DEARBORN HEIGHTS — Dearborn’s neighboring city seems to be tackling drastically similar types of reckless driving on its roads and has found no better way to control it than to heighten traffic enforcement.
The Dearborn Heights Police Department kicked off the crackdown in July, According to Police Chief Lee Gavin, it’s been a success.
“We ran a traffic enforcement on Ford Road on Friday and Saturday nights,” he said. “I think we saw improvements… [Drivers] saw the police presence out there and I think that alone made them slow down.”
The Police Department doesn’t plan on stopping the crackdown. In fact, it received a grant from the state for a red light enforcement.
“A lot of accidents occur because of people coming up to the red light thinking they can make it,” Gavin said.
Captain Michael Petri told The AANews that their prime mission is to stop potential accidents from happening.
“The biggest things that cause the most serious accidents are the red lights,” he said. “You have cars coming in contact with each other at 90 degree angles… Obviously speeding contributes to that and then another big factor is the increased distracted driving with people using their cell phones.”
According to Petri, fatal accidents in Dearborn Heights usually average around six a year. The most recent fatal accident occurred on June 16 on Ford Road near Silvery Lane. A 22-year-old motorcyclist named Antonio Seiber died that day, but information on the accident was not disclosed.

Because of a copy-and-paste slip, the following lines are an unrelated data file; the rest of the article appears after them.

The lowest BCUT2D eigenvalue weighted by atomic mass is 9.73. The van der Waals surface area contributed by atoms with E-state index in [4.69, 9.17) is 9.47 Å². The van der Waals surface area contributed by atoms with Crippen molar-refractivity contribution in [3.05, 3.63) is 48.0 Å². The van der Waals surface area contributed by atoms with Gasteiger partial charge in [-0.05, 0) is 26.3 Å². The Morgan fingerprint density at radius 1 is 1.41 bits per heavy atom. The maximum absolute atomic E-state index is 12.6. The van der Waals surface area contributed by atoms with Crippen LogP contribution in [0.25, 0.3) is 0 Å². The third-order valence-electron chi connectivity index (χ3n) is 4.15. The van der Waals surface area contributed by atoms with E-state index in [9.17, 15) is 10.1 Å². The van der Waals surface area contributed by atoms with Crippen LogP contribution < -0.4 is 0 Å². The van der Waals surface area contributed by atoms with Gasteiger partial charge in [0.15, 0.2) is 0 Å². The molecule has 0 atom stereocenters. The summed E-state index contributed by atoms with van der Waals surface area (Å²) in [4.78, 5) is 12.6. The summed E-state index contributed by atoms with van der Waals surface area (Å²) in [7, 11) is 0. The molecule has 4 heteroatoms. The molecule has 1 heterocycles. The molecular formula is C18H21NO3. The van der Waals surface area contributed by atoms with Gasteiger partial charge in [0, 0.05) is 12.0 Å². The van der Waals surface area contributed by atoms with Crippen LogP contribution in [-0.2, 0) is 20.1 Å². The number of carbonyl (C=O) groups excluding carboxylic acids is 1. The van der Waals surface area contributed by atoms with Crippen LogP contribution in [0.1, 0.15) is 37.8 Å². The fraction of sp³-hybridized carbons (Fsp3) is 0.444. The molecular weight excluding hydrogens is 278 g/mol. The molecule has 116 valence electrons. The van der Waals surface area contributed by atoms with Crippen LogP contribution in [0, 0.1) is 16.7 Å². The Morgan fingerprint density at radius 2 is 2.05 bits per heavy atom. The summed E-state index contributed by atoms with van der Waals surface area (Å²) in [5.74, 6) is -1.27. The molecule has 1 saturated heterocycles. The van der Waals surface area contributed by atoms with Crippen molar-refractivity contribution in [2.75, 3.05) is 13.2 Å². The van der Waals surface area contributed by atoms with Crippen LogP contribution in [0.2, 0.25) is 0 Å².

Petri said because Ford is a busy road, accidents are more likely to occur there; and now it’s even more of a concern because of pedestrian traffic near the Islamic Institute of America, which opened earlier this summer.
“The big concern with that is people crossing Ford Road to get into the mosque,” he said. “Any time you have a lot more people and a lot more traffic, you’re going to have a lot more incidents.”
Petri said the crackdown involves increased patrolling as well as a device called a Lidar, which is believed to be extremely accurate in catching speeders. He said the infrared light the Lidar shoots out when pointed at a vehicle’s bumper calculates the speed of the car and its distance.
“It’s extremely accurate,” he said.
Petri said young drivers are most likely to drive recklessly, especially with the types of cars available to them.
“There are a lot of really nice cars out there,” he said, adding that young people mostly drive sports and muscle cars, but that even base models have a lot more power than cars in the past.
He said that back in the 1990’s, the department would send around five police officers to control Telegraph Road on Saturdays because it would be packed with cars violating the laws.
“It’s nothing new to us as far as a crackdown, so to speak,” he said. “It’s not pleasant going up to a car crash and seeing someone’s body mangled in a car. We can stop that through traffic enforcement.”
Petri said drivers need to pay attention, know police are on the watch and that the laws are there for their protection.
He encouraged drivers to utilize new technology efficiently, not irresponsibly. There are ways to avoid texting and answering phone calls while driving, like simply pulling over; or other new technology in cell phones and cars that don’t require the drivers to take their hands off the wheel or eyes off the road.
Petri also advised parents to monitor their driving teenagers.
“There are devices that can be put in the car that can monitor their driving,” he said. “You can see where they are going and the speed of their car.”
Petri said parents must teach them responsibility because they’re already more prone to accidents in their beginning stages of driving due to inexperience.
“You’re talking about a 2,500 to 3,500 pound of metal and plastic that you’re driving,” he said.